A school in Hackney has become the first in the country to offer a course in middleclassness. The Progression Improvement and Skills School (PISS) has introduced the course following the failure of some academically able students to get into top universities.
Units cover a broad range of topics, from ‘Why old houses are better than new ones’ to ‘What kind of pubs are OK to go into’ and ‘People and things to sneer at’.
‘It was confusing to begin with,’ said Katie Adams, a student at PISS. ‘Like, why are pubs better if the chairs don’t match? And why is it bad to have labels on the outside of your clothes and shoes, unless they say Converse or Camper? There were a lot of things I didn’t get.’
Michael Wiggins, Principal at PISS, admits that the course is challenging. ‘The unit on why old houses are better than new ones is especially tough. Students struggle with the idea that this rule doesn't apply in London, where house prices mean that any dwelling down to a disused public convenience or old shipping container may now be considered an acceptable option for a middleclass family, but only if a wood-burning stove is installed and handmade bunting hung.’
There are practical elements to the course, too. Students regularly visit Waitrose, where they are required to show that they can tell the difference between salsify and samphire and that they can be sufficiently patronising to checkout staff, saying ‘I don’t need a bag’ as loudly as possible, while cramming their over-packaged, airfreighted avocados into a wicker basket.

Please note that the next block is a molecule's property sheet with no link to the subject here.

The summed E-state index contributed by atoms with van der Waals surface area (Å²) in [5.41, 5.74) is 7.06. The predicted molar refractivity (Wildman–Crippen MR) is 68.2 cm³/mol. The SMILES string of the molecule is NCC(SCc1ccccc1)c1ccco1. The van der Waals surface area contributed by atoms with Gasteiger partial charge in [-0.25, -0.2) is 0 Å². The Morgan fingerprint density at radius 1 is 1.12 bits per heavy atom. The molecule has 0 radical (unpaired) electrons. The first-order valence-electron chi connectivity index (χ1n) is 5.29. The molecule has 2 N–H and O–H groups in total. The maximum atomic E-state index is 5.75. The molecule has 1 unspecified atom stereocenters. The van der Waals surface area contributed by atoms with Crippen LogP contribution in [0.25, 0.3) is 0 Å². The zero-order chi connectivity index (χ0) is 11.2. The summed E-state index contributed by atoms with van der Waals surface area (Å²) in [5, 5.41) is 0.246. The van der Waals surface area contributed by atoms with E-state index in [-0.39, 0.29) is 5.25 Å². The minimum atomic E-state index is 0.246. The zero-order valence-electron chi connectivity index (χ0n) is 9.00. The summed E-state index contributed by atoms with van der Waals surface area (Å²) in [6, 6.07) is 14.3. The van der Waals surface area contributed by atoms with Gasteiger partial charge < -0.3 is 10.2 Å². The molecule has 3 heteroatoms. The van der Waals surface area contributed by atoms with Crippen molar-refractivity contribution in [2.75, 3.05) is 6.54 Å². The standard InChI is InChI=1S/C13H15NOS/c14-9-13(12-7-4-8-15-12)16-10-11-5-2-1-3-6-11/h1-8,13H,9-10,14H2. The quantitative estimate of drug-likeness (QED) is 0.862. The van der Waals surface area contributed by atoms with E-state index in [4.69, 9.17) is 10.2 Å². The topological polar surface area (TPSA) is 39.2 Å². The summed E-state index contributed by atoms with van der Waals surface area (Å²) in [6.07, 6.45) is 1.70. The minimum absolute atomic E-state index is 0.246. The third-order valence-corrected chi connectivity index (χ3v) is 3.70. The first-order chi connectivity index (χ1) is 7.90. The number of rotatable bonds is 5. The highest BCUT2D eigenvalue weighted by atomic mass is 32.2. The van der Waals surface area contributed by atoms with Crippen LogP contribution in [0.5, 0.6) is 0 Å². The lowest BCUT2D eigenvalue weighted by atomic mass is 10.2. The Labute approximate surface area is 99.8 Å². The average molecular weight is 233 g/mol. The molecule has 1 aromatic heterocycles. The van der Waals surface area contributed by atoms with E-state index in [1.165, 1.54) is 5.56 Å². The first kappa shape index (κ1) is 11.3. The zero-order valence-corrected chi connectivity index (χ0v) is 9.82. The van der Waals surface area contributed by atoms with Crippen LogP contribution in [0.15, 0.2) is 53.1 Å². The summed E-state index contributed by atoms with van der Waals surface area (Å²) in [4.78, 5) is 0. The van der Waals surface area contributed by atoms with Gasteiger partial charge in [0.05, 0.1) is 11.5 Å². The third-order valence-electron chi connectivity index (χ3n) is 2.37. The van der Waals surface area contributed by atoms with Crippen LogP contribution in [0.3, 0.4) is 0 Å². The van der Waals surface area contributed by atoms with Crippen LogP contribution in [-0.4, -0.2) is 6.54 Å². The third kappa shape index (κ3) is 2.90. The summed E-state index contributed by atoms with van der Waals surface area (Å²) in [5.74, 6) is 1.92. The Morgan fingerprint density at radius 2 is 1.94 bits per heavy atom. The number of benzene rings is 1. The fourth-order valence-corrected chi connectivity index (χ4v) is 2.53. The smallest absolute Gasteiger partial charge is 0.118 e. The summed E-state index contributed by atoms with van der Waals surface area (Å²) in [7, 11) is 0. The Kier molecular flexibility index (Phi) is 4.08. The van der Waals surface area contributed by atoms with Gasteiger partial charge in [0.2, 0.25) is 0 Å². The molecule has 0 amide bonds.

‘We have had some real breakthroughs,’ says Wiggins. ‘Just last week a parent rang me to say that his daughter had persuaded him to get sash windows fitted in their house. He’s taken on an extra night shift to pay for it. Just fantastic.’
It hasn’t all been plain sailing, though. Josie Morris, 15, dropped out of the course after struggling with much of the content. ‘I don’t care what anyone says. Shopping at fifteen different independent shops instead of going to Asda is a massive pain in the arse,’ she complained. ‘Nowhere sells pollock. And goats’ milk tastes like knob cheese.’ For students like Josie, who cannot handle the course, it is back to the mainstream classroom where they can spend the next two years playing on their phones with post-it notes bearing the words ‘Triple Entente’ stuck to their foreheads.
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